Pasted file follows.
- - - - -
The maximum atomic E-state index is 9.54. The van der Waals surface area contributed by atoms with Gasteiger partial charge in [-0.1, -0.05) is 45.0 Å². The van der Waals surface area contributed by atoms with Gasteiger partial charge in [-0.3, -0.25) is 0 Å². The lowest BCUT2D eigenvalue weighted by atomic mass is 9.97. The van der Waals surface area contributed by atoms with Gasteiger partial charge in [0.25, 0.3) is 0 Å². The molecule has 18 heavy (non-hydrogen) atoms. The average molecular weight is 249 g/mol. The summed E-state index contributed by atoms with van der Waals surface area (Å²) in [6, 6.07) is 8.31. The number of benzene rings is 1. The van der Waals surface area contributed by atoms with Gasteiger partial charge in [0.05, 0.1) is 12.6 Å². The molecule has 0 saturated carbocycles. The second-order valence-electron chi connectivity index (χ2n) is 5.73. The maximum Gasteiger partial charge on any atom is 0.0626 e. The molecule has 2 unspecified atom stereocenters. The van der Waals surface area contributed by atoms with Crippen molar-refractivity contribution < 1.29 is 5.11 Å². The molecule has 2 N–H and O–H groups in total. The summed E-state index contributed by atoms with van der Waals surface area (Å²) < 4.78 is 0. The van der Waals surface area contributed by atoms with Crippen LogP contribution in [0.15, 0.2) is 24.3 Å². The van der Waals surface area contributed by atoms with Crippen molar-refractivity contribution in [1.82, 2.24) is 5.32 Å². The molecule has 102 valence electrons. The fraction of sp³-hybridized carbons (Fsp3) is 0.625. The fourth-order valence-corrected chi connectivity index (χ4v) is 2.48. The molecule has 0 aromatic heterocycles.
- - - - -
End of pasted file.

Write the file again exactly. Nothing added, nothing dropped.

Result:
The maximum atomic E-state index is 9.54. The van der Waals surface area contributed by atoms with Gasteiger partial charge in [-0.1, -0.05) is 45.0 Å². The van der Waals surface area contributed by atoms with Gasteiger partial charge in [-0.3, -0.25) is 0 Å². The lowest BCUT2D eigenvalue weighted by atomic mass is 9.97. The van der Waals surface area contributed by atoms with Gasteiger partial charge in [0.25, 0.3) is 0 Å². The molecule has 18 heavy (non-hydrogen) atoms. The average molecular weight is 249 g/mol. The summed E-state index contributed by atoms with van der Waals surface area (Å²) in [6, 6.07) is 8.31. The number of benzene rings is 1. The van der Waals surface area contributed by atoms with Gasteiger partial charge in [0.05, 0.1) is 12.6 Å². The molecule has 0 saturated carbocycles. The second-order valence-electron chi connectivity index (χ2n) is 5.73. The maximum Gasteiger partial charge on any atom is 0.0626 e. The molecule has 2 unspecified atom stereocenters. The van der Waals surface area contributed by atoms with Crippen molar-refractivity contribution < 1.29 is 5.11 Å². The molecule has 2 N–H and O–H groups in total. The summed E-state index contributed by atoms with van der Waals surface area (Å²) < 4.78 is 0. The van der Waals surface area contributed by atoms with Crippen LogP contribution in [0.15, 0.2) is 24.3 Å². The van der Waals surface area contributed by atoms with Crippen molar-refractivity contribution in [1.82, 2.24) is 5.32 Å². The molecule has 102 valence electrons. The fraction of sp³-hybridized carbons (Fsp3) is 0.625. The fourth-order valence-corrected chi connectivity index (χ4v) is 2.48. The molecule has 0 aromatic heterocycles.